Bittman discovers the Instant Pot

 Instant Pot

Few kitchen gadgets have taken the world by storm as the Instant Pot and its derivatives. Many online forums have sprung up for recipes and advice. Most of the chatter online has been peer-to-peer, but that's about to change. Many of the food world's heavyweights, including Mark Bittman, have become enamored with the IP.

Bittman recently posted four new recipes made especially for the Instant Pot - can a book be far behind? The four recipes are updated takes on classic dishes: caldo verde, shrimp scampi, sticky glazed ribs, and choucroute garni. While some of these recipes may not seem well-suited to the IP, Bittman asks us to trust him. 

Of the shrimp scampi recipe, he notes that using the IP allows for the dish to be less greasy than its traditional counterpart. If you think that the texture of the shrimp might suffer, Bittman dispels the notion. "The texture is such a pleasant surprise," he says. "You'd think the shrimp might be tough or mushy but it's firm, tender, and briny."

With more food writers discovering the benefits of the Instant Pot, we can look forward to more and even better cookbooks for the device and its relatives. 

James Beard Foundation Restaurant and Chef Award semifinalists


The James Beard Foundation has just announced its 2018 Restaurant and Chef Award semifinalists. The list recognizes the best new restaurants, established restaurants, chefs, bakers, and bar programs across the United States. Many of the chefs on the list have written outstanding cookbooks, including Hugh AchesonJoanne ChangAshley ChristensenRenee EricksonGabrielle HamiltonDavid KinchDonald Link Vikram SunderamJody WilliamsVivian Howard and Alex Stupak

According to Eater, this year the JBF added a new criteria regarding chef behavior for judges to consider when choosing semifinalists this year. In correspondence sent to judges earlier this year, the JBF said "If you have concerns about a chef, restaurateur or beverage professional, or about the culture around a restaurant or restaurant group, leave the person or business out of your nominations."

In mid-March, the JBF will winnow this "long list" down to a shorter list of nominees, and also announce the nominees for Media and Restaurant Design Awards. The nominees will be live-tweeted during an event that is being held in Philadelphia, Pennsylvania, on March 14. Once the cookbook award nominees are announced, we will provide a list for you just as we did for the IACP 2018 Nominees. You can see the complete list of JBF Restaurant and Chef semifinalists on the James Beard Foundation website.

A special treat for an Olympic medalist

 David Chang and Chloe Kim

A few days ago we reported on what it's like to eat in the Olympic Village. We've learned a bit more since that post, especially some interesting details about one Olympic athlete's eating preferences, through an article from The Washington Post and an Instagram post from chef David Chang. 

Chang posted a photo of the special creation he made for gold medal winner Chloe Kim: a churro ice cream sandwich. Chang assembled the concoction after learning that Kim was a fan of churros, ice cream, and sandwiches. Chang's Instagram post, pictured above, was captioned "Surprised  @chloekimsnow after her big win yesterday with churro ice cream sandwiches. Made in basically five minutes with pizza dough we found in the cafeteria because she loves churros, sandwiches, and ice cream. Proud of team [USA]."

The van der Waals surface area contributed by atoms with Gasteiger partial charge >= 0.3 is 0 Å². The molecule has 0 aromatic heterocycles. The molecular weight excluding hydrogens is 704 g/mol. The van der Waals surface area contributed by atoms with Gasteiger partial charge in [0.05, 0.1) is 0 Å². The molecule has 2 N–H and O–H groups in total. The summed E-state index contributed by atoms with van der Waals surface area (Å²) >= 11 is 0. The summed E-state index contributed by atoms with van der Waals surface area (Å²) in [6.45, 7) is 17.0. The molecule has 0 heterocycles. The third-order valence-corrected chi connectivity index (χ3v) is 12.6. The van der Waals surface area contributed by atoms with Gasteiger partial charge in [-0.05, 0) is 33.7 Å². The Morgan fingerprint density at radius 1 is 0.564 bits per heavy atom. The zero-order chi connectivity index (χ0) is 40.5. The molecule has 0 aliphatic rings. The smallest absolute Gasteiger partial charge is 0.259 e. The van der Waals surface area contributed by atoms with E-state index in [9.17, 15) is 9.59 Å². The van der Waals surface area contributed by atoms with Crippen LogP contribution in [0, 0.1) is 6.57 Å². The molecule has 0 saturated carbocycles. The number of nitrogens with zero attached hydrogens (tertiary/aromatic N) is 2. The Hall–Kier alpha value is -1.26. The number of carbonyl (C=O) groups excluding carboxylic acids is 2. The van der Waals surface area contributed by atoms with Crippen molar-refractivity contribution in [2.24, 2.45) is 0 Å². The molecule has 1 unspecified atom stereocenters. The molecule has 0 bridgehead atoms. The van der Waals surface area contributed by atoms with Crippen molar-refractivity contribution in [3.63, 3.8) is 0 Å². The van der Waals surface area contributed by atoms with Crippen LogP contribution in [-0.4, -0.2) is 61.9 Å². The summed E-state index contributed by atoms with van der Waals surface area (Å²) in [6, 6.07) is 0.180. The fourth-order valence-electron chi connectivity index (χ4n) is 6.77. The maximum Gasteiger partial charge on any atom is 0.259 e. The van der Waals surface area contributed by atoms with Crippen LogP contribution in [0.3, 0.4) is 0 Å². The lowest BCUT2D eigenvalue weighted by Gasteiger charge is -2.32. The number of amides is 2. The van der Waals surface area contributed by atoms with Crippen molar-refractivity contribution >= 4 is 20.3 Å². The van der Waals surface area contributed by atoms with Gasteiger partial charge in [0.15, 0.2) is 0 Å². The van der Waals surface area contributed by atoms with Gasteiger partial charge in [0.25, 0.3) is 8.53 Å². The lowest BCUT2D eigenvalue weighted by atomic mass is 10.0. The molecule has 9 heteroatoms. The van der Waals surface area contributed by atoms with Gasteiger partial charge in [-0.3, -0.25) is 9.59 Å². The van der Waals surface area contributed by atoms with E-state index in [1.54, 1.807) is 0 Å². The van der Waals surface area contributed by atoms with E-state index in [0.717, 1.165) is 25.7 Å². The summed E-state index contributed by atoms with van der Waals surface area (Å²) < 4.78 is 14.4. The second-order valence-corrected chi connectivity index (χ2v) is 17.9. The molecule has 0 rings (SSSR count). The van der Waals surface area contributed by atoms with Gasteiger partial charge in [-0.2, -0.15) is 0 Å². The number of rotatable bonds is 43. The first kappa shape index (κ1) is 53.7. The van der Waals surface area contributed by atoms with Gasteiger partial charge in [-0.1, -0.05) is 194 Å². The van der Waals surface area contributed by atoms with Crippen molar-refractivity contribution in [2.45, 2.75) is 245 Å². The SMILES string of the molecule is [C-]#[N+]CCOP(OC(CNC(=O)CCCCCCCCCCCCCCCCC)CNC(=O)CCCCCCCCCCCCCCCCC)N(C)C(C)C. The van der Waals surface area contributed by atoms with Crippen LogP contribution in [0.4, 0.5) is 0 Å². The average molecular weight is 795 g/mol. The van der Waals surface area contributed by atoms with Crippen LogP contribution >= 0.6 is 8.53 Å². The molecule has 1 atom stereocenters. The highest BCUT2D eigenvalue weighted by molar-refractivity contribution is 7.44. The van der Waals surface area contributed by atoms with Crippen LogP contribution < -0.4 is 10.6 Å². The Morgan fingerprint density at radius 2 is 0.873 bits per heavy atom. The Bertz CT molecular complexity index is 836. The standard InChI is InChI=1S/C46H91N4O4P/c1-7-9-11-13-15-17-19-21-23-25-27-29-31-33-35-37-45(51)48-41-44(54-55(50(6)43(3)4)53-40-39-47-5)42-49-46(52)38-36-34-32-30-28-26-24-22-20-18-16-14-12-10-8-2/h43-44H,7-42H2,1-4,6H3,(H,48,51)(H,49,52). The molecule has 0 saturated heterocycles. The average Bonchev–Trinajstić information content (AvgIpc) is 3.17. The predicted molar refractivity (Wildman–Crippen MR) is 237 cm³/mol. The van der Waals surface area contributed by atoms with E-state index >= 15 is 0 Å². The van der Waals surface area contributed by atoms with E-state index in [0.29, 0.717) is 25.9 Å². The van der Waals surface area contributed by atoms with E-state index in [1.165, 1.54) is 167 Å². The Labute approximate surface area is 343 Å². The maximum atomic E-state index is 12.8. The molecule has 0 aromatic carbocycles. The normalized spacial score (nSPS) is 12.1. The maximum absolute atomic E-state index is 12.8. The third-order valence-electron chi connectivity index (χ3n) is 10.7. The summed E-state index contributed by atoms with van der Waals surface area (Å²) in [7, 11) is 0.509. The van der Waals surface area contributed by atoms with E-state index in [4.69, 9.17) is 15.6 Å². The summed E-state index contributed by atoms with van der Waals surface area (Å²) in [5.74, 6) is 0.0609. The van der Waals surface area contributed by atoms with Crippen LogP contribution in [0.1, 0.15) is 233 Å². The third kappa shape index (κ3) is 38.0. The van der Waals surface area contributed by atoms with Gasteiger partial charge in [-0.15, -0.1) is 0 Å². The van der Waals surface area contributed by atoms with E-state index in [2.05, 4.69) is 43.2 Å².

The 17-year-old Kim definitely prefers junk food to fine dining, judging from her social media posts, chronicled by The Washington Post. Kim has posted photos of her driving with her father to grab an In-and-Out burger, enjoys Flamin' Hot Cheetos so much that she had some shipped to New Zealand while training there, and has claimed that churros are a good antidote to nervousness. 

Life after GBBO

Ruby Tandoh Eat UpRuby Tandoh rocketed to stardom at the tender age of 20 as a contestant on The Great British Bake Off. Her creative approach to baking and outsized personality quickly made her a fan favorite. Now 25, Tandoh has just published her third cookbook, Eat Up!: Food, Appetite and Eating What You Want. She recently sat down with The Wall Street Journal to discuss the book along with her culinary career

While Tandoh states that she doesn't know where her career would be now without the GBBO, she does know that it would involve food. She became interested in cooking during college, where she turned to baking cakes to stave off boredom. 

In the article, Tandoh discusses many of her favorite things, including ingredients, cookware, and kitchen gadgets. When asked what food trend she was totally over, Tandoh replied "macho stuff." She went on to explain, "It happens with so many things. Suddenly guys want credit for reviving the art of baking, and something historically feminized and devalued is rebranded as masculine and artful." Read the entire interview with the outspoken Tandoh on the WSJ website

David Chang's 'Ugly Delicious' debuts soon on Netflix

MomofukuMomofuku founder David Chang is not content to rest on his laurels. In addition to continually coming up with new restaurant concepts and opening new eateries, the multi-dimensional chef is venturing back into television. Starting February 23, his new show called 'Ugly Delicious' begins streaming on Netflix

For the eight-part series, Chang is teaming up with Morgan Neville, an Academy Award-winning filmmaker, who serves as director and executive producer. The shows feature Chang dining and talking with a hodgepodge of chefs, artists, writers, and celebrities. Some of the guests include Ruth Reichl, Fuchsia Dunlop, René Redzepi, and Jimmy Kimmel. The conversations explore concepts of identity and authenticity through the lens of comfort foods.